cluding mineralization [12]. The combination of BMSCs
with a scaffolding material, such as hydroxyapatite (HA),
can promote the formation of new bone tissue in vivo
after subcutaneous transplantation with freshly isolated
bone marrow cells [13] or culture-expanded BMSCs (HA/
BMSCs construct) [2,14-17], Recently, we reported a
new cell transplantation technique in which BMSCs were
cultured in culture medium containing Dex and ascorbic
acid phosphate and transplanted as cell sheets [18].
These cell sheets can be combined with HA, in which
they resulted in abundant bone formation compared with
conventional techniques [17].
Clinical applications of tissue engineered BMSCs
have been attempted in a number of therapies, including
the treatment of osteonecrosis [19-21]. In these appro-
Copyright © 2012 SciRes. OPEN ACCESS
M. Akahane et al. / Stem Cell Discovery 2 (2012) 133-140
aches, BMSCs are obtained from the patients, following
which they generally need to be expanded by serial pass-
aging in vitro as the number of cells generated in primary
culture is limited. However, the osteogenic potential of
BMSCs might be lost by serial passaging in vitro, re-
sulting in decreased osteogenesis after subcutaneous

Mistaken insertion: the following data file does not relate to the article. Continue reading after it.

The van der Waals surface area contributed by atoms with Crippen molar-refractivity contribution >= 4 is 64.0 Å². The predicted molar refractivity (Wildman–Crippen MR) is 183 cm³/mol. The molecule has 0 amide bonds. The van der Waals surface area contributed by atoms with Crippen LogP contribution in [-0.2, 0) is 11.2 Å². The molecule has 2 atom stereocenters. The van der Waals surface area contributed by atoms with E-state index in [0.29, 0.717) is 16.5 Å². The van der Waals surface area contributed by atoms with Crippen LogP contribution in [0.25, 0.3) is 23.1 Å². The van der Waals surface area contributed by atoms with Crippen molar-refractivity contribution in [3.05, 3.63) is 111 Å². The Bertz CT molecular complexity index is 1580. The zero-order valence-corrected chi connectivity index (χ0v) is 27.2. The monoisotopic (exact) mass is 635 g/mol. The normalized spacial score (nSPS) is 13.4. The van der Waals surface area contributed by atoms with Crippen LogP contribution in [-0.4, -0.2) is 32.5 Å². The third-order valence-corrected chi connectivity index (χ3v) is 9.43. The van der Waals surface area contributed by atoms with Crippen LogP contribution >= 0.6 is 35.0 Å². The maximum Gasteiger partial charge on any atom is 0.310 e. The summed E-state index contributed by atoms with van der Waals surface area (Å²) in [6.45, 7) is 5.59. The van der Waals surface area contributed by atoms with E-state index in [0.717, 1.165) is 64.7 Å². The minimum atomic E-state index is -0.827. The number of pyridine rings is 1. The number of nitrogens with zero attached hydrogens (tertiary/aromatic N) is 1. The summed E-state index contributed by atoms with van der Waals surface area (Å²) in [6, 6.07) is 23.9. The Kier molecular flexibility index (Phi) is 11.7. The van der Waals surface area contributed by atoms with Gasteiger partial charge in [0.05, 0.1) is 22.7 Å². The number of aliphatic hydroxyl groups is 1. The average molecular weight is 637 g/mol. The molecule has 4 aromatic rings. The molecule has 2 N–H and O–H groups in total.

transplantation [8]. Therefore, it is important to deter-
mine whether HA constructs combined with serially-
passaged BMSCs maintain sufficient osteogenic potential
after in vivo transplantation. In the present study, we used
BMSCs obtained from rat bone marrow and assessed the
osteogenic potential of serially-passaged BMSCs, both in
vitro and in vivo. We also assessed whether an additional
cell-loading technique, where cells are cultured in os-
teoblastic cell sheet preparation medium can regain the
osteogenic potential of the constructs combined with se-
rially-passaged BMSCs.
2.1. Bone Marrow Cell Preparation and Cell
Approval from the animal experimental review board
of Nara Medical University was obtained before begin-
ning the experiments. Institutional guidelines for the care
and use of laboratory animals have been observed. We
previously reported the method of bone marrow cell
preparation [11,18]. Briefly, bone marrow cells were ob-
tained from the femur shafts of 7-week-old male Fischer
344 rats. Both ends of the femur were removed from the
epiphysis and the marrow was flushed out using 10 ml of
standard culture medium which was expelled from a sy-
ringe containing a 20-gauge needle. Standard culture
medium consisted of minimal essential medium (MEM;
Nacalai Tesque, Kyoto, Japan) containing 15% fetal bo-
vine serum (FBS, JRH Bioscience Inc., KS, USA) and
antibiotics (100 U/ml penicillin and 100 µg/ml strepto-
mycin, Nacalai Tesque).
The obtained cells were collected in two T-75 flasks
(Falcon, BD, NJ, USA) containing 15 ml of standard
culture medium. These cells were known as passage 0
(P0). Cell culture was maintained in a humidified atom-
sphere of 95% air with 5% CO2 at 37˚C. After reaching
confluency, cells were released from the culture substra-
tum using trypsin/EDTA (Gibco, Invitrogen, CA, USA).
The released cells were seeded at density of 1 × 104
cells/cm2 for subculture in T75 flasks (Falcon) for serial